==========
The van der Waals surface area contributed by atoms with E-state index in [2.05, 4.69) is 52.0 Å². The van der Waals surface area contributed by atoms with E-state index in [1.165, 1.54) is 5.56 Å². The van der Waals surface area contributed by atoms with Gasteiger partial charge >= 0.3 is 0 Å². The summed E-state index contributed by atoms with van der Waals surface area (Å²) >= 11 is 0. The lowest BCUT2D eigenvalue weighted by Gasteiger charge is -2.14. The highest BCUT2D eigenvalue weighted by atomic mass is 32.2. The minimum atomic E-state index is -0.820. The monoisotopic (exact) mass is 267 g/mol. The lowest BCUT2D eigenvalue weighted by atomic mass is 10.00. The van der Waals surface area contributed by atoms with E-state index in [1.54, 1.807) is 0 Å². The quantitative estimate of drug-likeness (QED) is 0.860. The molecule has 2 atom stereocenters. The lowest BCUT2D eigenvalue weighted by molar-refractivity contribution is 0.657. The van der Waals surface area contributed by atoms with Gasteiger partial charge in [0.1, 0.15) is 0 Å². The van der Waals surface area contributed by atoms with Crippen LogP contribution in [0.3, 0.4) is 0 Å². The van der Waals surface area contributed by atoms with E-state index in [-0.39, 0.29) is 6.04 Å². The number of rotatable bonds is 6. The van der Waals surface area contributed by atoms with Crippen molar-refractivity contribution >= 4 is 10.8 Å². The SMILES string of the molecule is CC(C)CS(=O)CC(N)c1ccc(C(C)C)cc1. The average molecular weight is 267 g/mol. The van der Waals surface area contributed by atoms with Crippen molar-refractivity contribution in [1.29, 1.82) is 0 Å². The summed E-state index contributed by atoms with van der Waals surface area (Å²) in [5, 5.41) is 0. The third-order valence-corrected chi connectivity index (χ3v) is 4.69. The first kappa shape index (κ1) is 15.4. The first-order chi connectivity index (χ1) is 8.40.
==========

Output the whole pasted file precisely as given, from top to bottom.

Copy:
The van der Waals surface area contributed by atoms with E-state index in [2.05, 4.69) is 52.0 Å². The van der Waals surface area contributed by atoms with E-state index in [1.165, 1.54) is 5.56 Å². The van der Waals surface area contributed by atoms with Gasteiger partial charge >= 0.3 is 0 Å². The summed E-state index contributed by atoms with van der Waals surface area (Å²) >= 11 is 0. The lowest BCUT2D eigenvalue weighted by Gasteiger charge is -2.14. The highest BCUT2D eigenvalue weighted by atomic mass is 32.2. The minimum atomic E-state index is -0.820. The monoisotopic (exact) mass is 267 g/mol. The lowest BCUT2D eigenvalue weighted by atomic mass is 10.00. The van der Waals surface area contributed by atoms with E-state index in [1.54, 1.807) is 0 Å². The quantitative estimate of drug-likeness (QED) is 0.860. The molecule has 2 atom stereocenters. The lowest BCUT2D eigenvalue weighted by molar-refractivity contribution is 0.657. The van der Waals surface area contributed by atoms with Gasteiger partial charge in [0.1, 0.15) is 0 Å². The van der Waals surface area contributed by atoms with Crippen LogP contribution in [0.3, 0.4) is 0 Å². The van der Waals surface area contributed by atoms with E-state index in [-0.39, 0.29) is 6.04 Å². The number of rotatable bonds is 6. The van der Waals surface area contributed by atoms with Crippen molar-refractivity contribution >= 4 is 10.8 Å². The SMILES string of the molecule is CC(C)CS(=O)CC(N)c1ccc(C(C)C)cc1. The average molecular weight is 267 g/mol. The van der Waals surface area contributed by atoms with Crippen molar-refractivity contribution in [1.29, 1.82) is 0 Å². The summed E-state index contributed by atoms with van der Waals surface area (Å²) in [5, 5.41) is 0. The third-order valence-corrected chi connectivity index (χ3v) is 4.69. The first kappa shape index (κ1) is 15.4. The first-order chi connectivity index (χ1) is 8.40.